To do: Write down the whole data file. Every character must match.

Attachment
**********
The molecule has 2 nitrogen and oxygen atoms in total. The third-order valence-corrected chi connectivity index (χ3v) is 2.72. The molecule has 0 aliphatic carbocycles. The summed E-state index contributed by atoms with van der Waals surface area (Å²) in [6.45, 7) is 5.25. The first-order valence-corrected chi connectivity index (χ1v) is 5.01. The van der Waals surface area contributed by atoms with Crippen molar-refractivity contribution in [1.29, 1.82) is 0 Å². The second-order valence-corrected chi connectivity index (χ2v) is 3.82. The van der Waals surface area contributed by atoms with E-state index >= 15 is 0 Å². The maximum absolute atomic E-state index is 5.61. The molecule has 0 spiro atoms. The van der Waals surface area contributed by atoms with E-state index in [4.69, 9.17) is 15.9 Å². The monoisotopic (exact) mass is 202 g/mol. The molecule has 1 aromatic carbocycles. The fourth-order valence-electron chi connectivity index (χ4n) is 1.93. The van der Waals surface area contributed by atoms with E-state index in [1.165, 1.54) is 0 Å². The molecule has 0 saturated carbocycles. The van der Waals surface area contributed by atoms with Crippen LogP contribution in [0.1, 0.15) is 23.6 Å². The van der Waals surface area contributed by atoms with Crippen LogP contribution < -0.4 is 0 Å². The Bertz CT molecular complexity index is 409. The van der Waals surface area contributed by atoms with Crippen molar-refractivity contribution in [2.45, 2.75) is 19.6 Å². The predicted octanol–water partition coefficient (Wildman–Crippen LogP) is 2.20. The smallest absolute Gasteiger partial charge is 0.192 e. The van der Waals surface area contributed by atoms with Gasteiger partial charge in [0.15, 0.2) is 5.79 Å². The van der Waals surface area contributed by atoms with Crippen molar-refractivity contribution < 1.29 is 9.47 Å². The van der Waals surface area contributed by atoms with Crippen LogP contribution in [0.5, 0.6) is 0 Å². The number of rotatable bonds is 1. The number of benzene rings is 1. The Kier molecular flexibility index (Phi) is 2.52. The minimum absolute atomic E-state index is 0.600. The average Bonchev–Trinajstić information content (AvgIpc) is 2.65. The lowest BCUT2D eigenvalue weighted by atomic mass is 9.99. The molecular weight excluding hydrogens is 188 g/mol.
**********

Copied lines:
The molecule has 2 nitrogen and oxygen atoms in total. The third-order valence-corrected chi connectivity index (χ3v) is 2.72. The molecule has 0 aliphatic carbocycles. The summed E-state index contributed by atoms with van der Waals surface area (Å²) in [6.45, 7) is 5.25. The first-order valence-corrected chi connectivity index (χ1v) is 5.01. The van der Waals surface area contributed by atoms with Crippen molar-refractivity contribution in [1.29, 1.82) is 0 Å². The second-order valence-corrected chi connectivity index (χ2v) is 3.82. The van der Waals surface area contributed by atoms with E-state index >= 15 is 0 Å². The maximum absolute atomic E-state index is 5.61. The molecule has 0 spiro atoms. The van der Waals surface area contributed by atoms with E-state index in [4.69, 9.17) is 15.9 Å². The monoisotopic (exact) mass is 202 g/mol. The molecule has 1 aromatic carbocycles. The fourth-order valence-electron chi connectivity index (χ4n) is 1.93. The van der Waals surface area contributed by atoms with E-state index in [1.165, 1.54) is 0 Å². The molecule has 0 saturated carbocycles. The van der Waals surface area contributed by atoms with Crippen LogP contribution in [0.1, 0.15) is 23.6 Å². The van der Waals surface area contributed by atoms with Crippen LogP contribution < -0.4 is 0 Å². The Bertz CT molecular complexity index is 409. The van der Waals surface area contributed by atoms with Crippen molar-refractivity contribution in [2.45, 2.75) is 19.6 Å². The predicted octanol–water partition coefficient (Wildman–Crippen LogP) is 2.20. The smallest absolute Gasteiger partial charge is 0.192 e. The van der Waals surface area contributed by atoms with Gasteiger partial charge in [0.15, 0.2) is 5.79 Å². The van der Waals surface area contributed by atoms with Crippen molar-refractivity contribution < 1.29 is 9.47 Å². The van der Waals surface area contributed by atoms with Crippen LogP contribution in [0.5, 0.6) is 0 Å². The number of rotatable bonds is 1. The number of benzene rings is 1. The Kier molecular flexibility index (Phi) is 2.52. The minimum absolute atomic E-state index is 0.600. The average Bonchev–Trinajstić information content (AvgIpc) is 2.65. The lowest BCUT2D eigenvalue weighted by atomic mass is 9.99. The molecular weight excluding hydrogens is 188 g/mol.